gherlein at herlein.com
Tue Aug 28 04:19:03 UTC 2001
> Of course. He just can't [*] call his license either (IMHO) Open Source
> or Free.
Perhaps not Free. Why not open source? You can read, modify,
and redistribute the source. The only caveat is that you have to
send the author a copy of the changes? Come on! What's not free
abotu that? Contrast that with merely making your changes back
available to everyone - what's the difference? Cotrast that with
the Apache license that prevents you from calling your derived
work Apache. What's the difference? The author is making a
So, you think the restriction is too bothersome so it is not open
> Same story with Internet Exploder: it is freely redistributable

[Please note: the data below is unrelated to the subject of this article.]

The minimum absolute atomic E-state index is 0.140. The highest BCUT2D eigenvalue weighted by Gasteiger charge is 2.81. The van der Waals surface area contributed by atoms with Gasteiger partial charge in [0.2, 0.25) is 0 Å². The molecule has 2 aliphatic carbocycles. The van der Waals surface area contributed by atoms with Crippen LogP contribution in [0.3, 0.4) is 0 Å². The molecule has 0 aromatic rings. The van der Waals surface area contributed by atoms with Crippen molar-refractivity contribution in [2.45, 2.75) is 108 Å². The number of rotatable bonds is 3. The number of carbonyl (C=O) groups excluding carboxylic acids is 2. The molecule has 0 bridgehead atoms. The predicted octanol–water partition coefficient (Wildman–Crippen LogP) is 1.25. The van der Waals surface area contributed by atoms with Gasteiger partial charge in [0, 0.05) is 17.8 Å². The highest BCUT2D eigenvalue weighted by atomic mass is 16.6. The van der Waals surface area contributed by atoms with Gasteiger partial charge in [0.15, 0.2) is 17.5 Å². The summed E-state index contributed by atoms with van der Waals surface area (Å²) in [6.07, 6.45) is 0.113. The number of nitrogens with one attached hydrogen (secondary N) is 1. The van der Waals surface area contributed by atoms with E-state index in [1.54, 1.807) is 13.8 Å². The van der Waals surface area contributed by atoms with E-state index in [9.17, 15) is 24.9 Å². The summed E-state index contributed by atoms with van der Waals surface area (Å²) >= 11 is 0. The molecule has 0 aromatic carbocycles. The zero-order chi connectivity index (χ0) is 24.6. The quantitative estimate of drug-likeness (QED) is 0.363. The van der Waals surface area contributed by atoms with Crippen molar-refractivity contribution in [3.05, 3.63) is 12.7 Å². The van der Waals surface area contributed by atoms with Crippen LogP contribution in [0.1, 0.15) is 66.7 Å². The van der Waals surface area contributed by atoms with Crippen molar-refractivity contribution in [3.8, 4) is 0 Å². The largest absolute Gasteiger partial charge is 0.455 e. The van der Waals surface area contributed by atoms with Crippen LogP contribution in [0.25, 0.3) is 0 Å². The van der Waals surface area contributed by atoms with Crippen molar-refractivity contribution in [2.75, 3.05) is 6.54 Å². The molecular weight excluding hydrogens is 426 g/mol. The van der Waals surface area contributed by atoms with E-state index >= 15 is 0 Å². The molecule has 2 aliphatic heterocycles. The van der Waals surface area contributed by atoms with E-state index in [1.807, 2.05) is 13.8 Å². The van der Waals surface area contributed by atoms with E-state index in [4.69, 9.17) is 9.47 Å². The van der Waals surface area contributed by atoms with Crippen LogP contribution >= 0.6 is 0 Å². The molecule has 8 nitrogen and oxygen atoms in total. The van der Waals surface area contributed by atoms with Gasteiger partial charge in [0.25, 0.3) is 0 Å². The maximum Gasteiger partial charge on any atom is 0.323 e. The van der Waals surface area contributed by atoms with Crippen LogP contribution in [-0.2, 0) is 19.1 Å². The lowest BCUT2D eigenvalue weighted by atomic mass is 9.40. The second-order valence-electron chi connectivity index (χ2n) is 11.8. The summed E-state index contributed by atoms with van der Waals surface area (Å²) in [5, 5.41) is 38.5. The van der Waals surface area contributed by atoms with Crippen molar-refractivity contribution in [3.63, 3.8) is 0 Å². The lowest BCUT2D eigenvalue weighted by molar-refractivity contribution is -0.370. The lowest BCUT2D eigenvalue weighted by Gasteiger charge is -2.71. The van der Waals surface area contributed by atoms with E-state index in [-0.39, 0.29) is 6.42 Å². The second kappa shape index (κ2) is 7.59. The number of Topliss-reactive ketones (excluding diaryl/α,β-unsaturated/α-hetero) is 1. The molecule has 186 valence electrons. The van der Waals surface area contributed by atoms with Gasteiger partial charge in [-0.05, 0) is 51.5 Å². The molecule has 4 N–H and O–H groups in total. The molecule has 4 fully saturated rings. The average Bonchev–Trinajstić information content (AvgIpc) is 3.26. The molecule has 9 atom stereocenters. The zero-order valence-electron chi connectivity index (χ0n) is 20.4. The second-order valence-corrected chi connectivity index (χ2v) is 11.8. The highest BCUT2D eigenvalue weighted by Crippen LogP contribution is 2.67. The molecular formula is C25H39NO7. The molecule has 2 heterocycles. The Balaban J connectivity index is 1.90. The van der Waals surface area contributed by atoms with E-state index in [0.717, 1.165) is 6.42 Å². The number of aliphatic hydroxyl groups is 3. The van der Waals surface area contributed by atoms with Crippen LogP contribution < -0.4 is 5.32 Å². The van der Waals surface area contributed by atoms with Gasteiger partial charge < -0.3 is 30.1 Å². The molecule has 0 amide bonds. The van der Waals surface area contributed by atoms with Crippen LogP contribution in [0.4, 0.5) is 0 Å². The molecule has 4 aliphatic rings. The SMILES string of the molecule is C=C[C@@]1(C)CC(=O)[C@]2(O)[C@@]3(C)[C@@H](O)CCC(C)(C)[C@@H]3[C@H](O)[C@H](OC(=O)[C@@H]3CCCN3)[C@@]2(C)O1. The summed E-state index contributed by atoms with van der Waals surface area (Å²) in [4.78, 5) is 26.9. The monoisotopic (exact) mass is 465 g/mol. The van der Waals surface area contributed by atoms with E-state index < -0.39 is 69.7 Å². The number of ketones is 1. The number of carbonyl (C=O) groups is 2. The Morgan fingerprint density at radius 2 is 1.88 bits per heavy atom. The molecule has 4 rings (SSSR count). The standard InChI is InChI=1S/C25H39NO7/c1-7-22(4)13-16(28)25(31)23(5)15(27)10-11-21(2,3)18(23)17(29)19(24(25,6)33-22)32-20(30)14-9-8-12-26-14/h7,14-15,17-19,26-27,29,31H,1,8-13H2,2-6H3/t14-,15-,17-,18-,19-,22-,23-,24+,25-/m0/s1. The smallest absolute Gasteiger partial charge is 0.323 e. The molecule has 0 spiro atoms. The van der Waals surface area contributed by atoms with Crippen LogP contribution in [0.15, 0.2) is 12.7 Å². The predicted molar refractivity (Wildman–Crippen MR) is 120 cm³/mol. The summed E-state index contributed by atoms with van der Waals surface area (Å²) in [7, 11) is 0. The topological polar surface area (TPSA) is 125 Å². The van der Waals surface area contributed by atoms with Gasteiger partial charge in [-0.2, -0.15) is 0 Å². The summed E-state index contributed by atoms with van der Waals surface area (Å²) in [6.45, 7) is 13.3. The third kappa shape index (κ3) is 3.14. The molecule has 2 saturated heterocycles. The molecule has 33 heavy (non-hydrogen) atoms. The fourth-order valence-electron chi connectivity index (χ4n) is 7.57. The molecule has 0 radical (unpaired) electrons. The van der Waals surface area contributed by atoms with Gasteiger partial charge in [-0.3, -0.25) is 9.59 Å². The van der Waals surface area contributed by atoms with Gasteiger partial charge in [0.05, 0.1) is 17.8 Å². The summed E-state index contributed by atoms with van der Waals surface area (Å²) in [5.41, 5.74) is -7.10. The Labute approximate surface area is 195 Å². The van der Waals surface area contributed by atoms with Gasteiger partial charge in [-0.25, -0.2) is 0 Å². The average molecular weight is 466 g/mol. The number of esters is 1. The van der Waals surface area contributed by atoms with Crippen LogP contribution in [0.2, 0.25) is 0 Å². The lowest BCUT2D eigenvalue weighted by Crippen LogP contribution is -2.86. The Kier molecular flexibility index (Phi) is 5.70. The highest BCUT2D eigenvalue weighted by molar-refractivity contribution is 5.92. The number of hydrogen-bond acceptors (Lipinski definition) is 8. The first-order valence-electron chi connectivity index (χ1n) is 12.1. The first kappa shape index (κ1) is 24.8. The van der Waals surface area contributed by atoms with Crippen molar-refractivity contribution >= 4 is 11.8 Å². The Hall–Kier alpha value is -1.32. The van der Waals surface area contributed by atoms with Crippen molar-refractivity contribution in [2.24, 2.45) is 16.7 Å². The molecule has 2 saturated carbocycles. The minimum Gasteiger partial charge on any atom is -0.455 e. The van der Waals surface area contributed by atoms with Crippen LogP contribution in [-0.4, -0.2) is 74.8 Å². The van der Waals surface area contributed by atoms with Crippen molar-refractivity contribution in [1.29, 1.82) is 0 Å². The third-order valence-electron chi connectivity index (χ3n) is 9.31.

> unchanged in binary form. It is not Open Source nor Free.
> A distro could include it if it wanted to (say a Mac distro)
No, not same story. No source. No rigt to derive. No right to
redistribute. Totally different. Apples and Oranges.
> He wanted to release under an OSI certified license that does
> what he wants. That is self-contradictory.
What exactly are the criteria to get approaval as an OSI
license? That it is not too bothersome for distributors?
Please. Say it ain't so!
More information about the License-discuss